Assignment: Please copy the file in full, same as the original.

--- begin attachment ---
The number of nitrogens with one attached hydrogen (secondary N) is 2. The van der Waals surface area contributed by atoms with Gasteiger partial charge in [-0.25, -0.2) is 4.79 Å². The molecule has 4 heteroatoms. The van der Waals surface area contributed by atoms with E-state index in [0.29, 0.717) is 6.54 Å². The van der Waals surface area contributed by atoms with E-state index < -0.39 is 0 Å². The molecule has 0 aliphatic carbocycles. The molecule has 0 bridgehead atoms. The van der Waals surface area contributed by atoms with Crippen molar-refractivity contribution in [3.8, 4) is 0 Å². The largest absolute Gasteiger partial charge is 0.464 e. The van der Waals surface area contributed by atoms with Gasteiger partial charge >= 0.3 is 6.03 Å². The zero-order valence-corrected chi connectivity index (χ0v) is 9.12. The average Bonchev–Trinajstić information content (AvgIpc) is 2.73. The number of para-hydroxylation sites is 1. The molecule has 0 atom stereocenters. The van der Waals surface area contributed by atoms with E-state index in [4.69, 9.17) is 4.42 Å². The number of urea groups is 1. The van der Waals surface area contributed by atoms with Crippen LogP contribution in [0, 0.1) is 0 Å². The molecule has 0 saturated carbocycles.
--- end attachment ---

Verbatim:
The number of nitrogens with one attached hydrogen (secondary N) is 2. The van der Waals surface area contributed by atoms with Gasteiger partial charge in [-0.25, -0.2) is 4.79 Å². The molecule has 4 heteroatoms. The van der Waals surface area contributed by atoms with E-state index in [0.29, 0.717) is 6.54 Å². The van der Waals surface area contributed by atoms with E-state index < -0.39 is 0 Å². The molecule has 0 aliphatic carbocycles. The molecule has 0 bridgehead atoms. The van der Waals surface area contributed by atoms with Crippen molar-refractivity contribution in [3.8, 4) is 0 Å². The largest absolute Gasteiger partial charge is 0.464 e. The van der Waals surface area contributed by atoms with Gasteiger partial charge >= 0.3 is 6.03 Å². The zero-order valence-corrected chi connectivity index (χ0v) is 9.12. The average Bonchev–Trinajstić information content (AvgIpc) is 2.73. The number of para-hydroxylation sites is 1. The molecule has 0 atom stereocenters. The van der Waals surface area contributed by atoms with E-state index in [4.69, 9.17) is 4.42 Å². The number of urea groups is 1. The van der Waals surface area contributed by atoms with Crippen LogP contribution in [0, 0.1) is 0 Å². The molecule has 0 saturated carbocycles.